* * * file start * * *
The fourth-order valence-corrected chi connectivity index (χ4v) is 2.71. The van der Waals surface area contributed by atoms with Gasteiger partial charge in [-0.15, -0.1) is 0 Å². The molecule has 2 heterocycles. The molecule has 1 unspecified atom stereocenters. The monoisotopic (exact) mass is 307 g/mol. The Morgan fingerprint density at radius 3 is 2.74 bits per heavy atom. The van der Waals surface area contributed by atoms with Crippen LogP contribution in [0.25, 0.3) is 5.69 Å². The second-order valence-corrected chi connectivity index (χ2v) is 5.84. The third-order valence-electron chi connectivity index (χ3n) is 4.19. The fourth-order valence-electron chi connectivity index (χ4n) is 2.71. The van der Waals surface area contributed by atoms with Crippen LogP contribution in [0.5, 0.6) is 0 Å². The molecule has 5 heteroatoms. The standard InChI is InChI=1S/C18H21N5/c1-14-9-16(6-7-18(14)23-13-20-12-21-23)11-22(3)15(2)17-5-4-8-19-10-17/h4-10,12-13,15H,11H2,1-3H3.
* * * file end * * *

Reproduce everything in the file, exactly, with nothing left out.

The fourth-order valence-corrected chi connectivity index (χ4v) is 2.71. The van der Waals surface area contributed by atoms with Gasteiger partial charge in [-0.15, -0.1) is 0 Å². The molecule has 2 heterocycles. The molecule has 1 unspecified atom stereocenters. The monoisotopic (exact) mass is 307 g/mol. The Morgan fingerprint density at radius 3 is 2.74 bits per heavy atom. The van der Waals surface area contributed by atoms with Crippen LogP contribution in [0.25, 0.3) is 5.69 Å². The second-order valence-corrected chi connectivity index (χ2v) is 5.84. The third-order valence-electron chi connectivity index (χ3n) is 4.19. The fourth-order valence-electron chi connectivity index (χ4n) is 2.71. The van der Waals surface area contributed by atoms with Crippen LogP contribution in [0.5, 0.6) is 0 Å². The molecule has 5 heteroatoms. The standard InChI is InChI=1S/C18H21N5/c1-14-9-16(6-7-18(14)23-13-20-12-21-23)11-22(3)15(2)17-5-4-8-19-10-17/h4-10,12-13,15H,11H2,1-3H3.